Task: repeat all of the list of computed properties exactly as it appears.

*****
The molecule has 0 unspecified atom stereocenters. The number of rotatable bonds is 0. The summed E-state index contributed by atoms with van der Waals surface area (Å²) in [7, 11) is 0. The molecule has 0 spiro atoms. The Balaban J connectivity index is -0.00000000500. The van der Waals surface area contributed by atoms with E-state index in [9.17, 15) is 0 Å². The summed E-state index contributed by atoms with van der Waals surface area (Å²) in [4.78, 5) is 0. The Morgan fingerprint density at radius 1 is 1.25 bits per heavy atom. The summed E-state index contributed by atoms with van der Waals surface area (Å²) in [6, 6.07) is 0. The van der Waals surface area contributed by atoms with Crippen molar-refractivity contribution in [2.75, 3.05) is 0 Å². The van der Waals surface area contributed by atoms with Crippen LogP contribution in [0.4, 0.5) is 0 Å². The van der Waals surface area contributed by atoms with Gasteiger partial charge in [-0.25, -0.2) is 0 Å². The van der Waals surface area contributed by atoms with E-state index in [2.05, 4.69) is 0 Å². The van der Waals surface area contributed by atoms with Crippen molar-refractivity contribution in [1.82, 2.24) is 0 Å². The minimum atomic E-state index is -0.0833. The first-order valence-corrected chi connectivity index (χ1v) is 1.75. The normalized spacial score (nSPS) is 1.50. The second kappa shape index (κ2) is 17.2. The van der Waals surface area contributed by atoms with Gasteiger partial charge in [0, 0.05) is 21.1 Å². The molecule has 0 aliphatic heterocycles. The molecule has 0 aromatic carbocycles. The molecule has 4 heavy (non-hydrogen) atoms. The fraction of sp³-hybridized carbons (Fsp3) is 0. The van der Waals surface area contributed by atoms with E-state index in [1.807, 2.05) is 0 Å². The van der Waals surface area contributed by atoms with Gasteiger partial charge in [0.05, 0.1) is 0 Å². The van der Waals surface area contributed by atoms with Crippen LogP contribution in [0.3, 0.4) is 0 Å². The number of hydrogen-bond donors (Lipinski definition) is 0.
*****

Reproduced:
The molecule has 0 unspecified atom stereocenters. The number of rotatable bonds is 0. The summed E-state index contributed by atoms with van der Waals surface area (Å²) in [7, 11) is 0. The molecule has 0 spiro atoms. The Balaban J connectivity index is -0.00000000500. The van der Waals surface area contributed by atoms with E-state index in [9.17, 15) is 0 Å². The summed E-state index contributed by atoms with van der Waals surface area (Å²) in [4.78, 5) is 0. The Morgan fingerprint density at radius 1 is 1.25 bits per heavy atom. The summed E-state index contributed by atoms with van der Waals surface area (Å²) in [6, 6.07) is 0. The van der Waals surface area contributed by atoms with Crippen molar-refractivity contribution in [2.75, 3.05) is 0 Å². The van der Waals surface area contributed by atoms with Crippen LogP contribution in [0.4, 0.5) is 0 Å². The van der Waals surface area contributed by atoms with Gasteiger partial charge in [-0.25, -0.2) is 0 Å². The van der Waals surface area contributed by atoms with E-state index in [2.05, 4.69) is 0 Å². The van der Waals surface area contributed by atoms with Crippen molar-refractivity contribution in [1.82, 2.24) is 0 Å². The minimum atomic E-state index is -0.0833. The first-order valence-corrected chi connectivity index (χ1v) is 1.75. The normalized spacial score (nSPS) is 1.50. The second kappa shape index (κ2) is 17.2. The van der Waals surface area contributed by atoms with Gasteiger partial charge in [0, 0.05) is 21.1 Å². The molecule has 0 aliphatic heterocycles. The molecule has 0 aromatic carbocycles. The molecule has 4 heavy (non-hydrogen) atoms. The fraction of sp³-hybridized carbons (Fsp3) is 0. The van der Waals surface area contributed by atoms with E-state index in [1.807, 2.05) is 0 Å². The van der Waals surface area contributed by atoms with Gasteiger partial charge in [0.05, 0.1) is 0 Å². The van der Waals surface area contributed by atoms with Crippen LogP contribution in [0.3, 0.4) is 0 Å². The number of hydrogen-bond donors (Lipinski definition) is 0.